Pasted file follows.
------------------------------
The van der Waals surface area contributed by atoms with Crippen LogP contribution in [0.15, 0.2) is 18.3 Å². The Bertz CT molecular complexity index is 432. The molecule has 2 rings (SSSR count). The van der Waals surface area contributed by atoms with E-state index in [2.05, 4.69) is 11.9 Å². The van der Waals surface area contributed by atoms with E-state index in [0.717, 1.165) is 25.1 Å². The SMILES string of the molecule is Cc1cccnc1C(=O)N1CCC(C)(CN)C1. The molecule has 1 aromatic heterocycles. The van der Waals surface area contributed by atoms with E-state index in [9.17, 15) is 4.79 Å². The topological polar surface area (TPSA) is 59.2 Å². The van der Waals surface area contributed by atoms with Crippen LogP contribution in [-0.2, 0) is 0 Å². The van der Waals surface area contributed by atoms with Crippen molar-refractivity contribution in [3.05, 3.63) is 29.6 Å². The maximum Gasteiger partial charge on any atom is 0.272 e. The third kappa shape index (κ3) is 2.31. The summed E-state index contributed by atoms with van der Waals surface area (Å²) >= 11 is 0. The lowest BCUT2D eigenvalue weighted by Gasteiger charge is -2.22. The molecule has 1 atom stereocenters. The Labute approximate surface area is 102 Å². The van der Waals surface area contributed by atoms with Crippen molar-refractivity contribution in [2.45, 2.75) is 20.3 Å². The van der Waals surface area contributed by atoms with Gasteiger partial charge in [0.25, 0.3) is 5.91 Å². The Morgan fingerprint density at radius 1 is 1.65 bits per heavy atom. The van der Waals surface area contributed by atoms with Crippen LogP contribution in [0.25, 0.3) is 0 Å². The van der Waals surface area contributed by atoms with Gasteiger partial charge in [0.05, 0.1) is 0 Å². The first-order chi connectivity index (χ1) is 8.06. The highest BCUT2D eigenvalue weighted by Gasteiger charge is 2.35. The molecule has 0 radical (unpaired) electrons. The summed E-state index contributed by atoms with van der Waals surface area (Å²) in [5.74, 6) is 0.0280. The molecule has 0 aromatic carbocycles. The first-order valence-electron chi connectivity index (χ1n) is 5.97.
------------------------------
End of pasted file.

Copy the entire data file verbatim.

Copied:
The van der Waals surface area contributed by atoms with Crippen LogP contribution in [0.15, 0.2) is 18.3 Å². The Bertz CT molecular complexity index is 432. The molecule has 2 rings (SSSR count). The van der Waals surface area contributed by atoms with E-state index in [2.05, 4.69) is 11.9 Å². The van der Waals surface area contributed by atoms with E-state index in [0.717, 1.165) is 25.1 Å². The SMILES string of the molecule is Cc1cccnc1C(=O)N1CCC(C)(CN)C1. The molecule has 1 aromatic heterocycles. The van der Waals surface area contributed by atoms with E-state index in [9.17, 15) is 4.79 Å². The topological polar surface area (TPSA) is 59.2 Å². The van der Waals surface area contributed by atoms with Crippen LogP contribution in [-0.2, 0) is 0 Å². The van der Waals surface area contributed by atoms with Crippen molar-refractivity contribution in [3.05, 3.63) is 29.6 Å². The maximum Gasteiger partial charge on any atom is 0.272 e. The third kappa shape index (κ3) is 2.31. The summed E-state index contributed by atoms with van der Waals surface area (Å²) >= 11 is 0. The lowest BCUT2D eigenvalue weighted by Gasteiger charge is -2.22. The molecule has 1 atom stereocenters. The Labute approximate surface area is 102 Å². The van der Waals surface area contributed by atoms with Crippen molar-refractivity contribution in [2.45, 2.75) is 20.3 Å². The van der Waals surface area contributed by atoms with Gasteiger partial charge in [0.25, 0.3) is 5.91 Å². The Morgan fingerprint density at radius 1 is 1.65 bits per heavy atom. The van der Waals surface area contributed by atoms with Crippen LogP contribution in [0.25, 0.3) is 0 Å². The van der Waals surface area contributed by atoms with Gasteiger partial charge in [0.05, 0.1) is 0 Å². The first-order chi connectivity index (χ1) is 8.06. The highest BCUT2D eigenvalue weighted by Gasteiger charge is 2.35. The molecule has 0 radical (unpaired) electrons. The summed E-state index contributed by atoms with van der Waals surface area (Å²) in [5.74, 6) is 0.0280. The molecule has 0 aromatic carbocycles. The first-order valence-electron chi connectivity index (χ1n) is 5.97.